I stumbled upon a strange behavior of Convert.FromBase64String in .NET 4.7.2. Normally it would throw an exception when the padding is not correct. But I found a case where adding another padding character produces an incorrect result instead of an exception.

var correct = Convert.FromBase64String("YWE=");

In this case correct is [97, 97] or "aa" in a string form. But when I add another =:

var incorrect = Convert.FromBase64String("YWE==");

instead of getting an exception I get one byte less and incorrect is [88] or "X" is a string form.

Weird. Is this a bug and it should be reported? Or is it a known/documented behavior? I couldn't find any references to this.

Compare to Ruby. This evaluates to "aa":

Base64.strict_decode64 "YWE="

And this raises an exception:

Base64.strict_decode64 "YWE=="

ArgumentError: invalid base64
from /usr/local/Cellar/ruby/2.6.1/lib/ruby/2.6.0/base64.rb:74:in `unpack1'
  • And other decoders also pass fine. There is no bug.
    – DavidG
    Feb 24 '19 at 13:19
  • @DavidG, all these decoders seem to ignore the padding and decode to "aa", which is correct. None of them decode to "X". Must be a bug.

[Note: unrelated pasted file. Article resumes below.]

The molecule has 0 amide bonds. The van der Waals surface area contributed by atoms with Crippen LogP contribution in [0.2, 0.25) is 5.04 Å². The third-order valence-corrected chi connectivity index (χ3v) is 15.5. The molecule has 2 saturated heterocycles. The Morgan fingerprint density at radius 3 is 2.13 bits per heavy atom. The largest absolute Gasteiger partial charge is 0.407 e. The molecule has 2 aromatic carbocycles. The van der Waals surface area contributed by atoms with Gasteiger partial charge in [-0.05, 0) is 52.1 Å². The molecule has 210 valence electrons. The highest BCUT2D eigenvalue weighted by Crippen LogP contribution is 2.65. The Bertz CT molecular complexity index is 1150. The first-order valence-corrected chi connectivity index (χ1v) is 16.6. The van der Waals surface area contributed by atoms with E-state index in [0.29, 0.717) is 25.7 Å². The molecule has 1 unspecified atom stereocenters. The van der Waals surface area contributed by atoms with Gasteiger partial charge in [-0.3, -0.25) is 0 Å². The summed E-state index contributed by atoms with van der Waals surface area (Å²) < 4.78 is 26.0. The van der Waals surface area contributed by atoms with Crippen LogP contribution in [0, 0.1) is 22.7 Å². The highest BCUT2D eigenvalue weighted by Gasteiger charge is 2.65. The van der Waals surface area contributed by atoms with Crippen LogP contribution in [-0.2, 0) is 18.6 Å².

– detunized
    Feb 24 '19 at 13:49
  • Actually the first one adds a unicode character on the end. The point is that the Base64 you supply is invalid, there is no "bug".
    – DavidG
    Feb 24 '19 at 13:53
  • @DavidG, yes, it's invalid. I expect an exception, like if I add one more =. I don't expect an incorrect answer.
    – detunized
    Feb 24 '19 at 13:57
  • 1
    Looks like a bug that was fixed in .NET Core :github.com/dotnet/corefx/pull/30814
    – detunized
    Feb 24 '19 at 14:00

Looks like this was a bug: https://github.com/dotnet/corefx/issues/30793 It's fixed in .NET Core but still present in .NET Framework up to and including 4.8.

This code should abort with exception instead of printing 1:

using System;

public class Program
    public static void Main()

Here's a test: https://dotnetfiddle.net/x2X9CT


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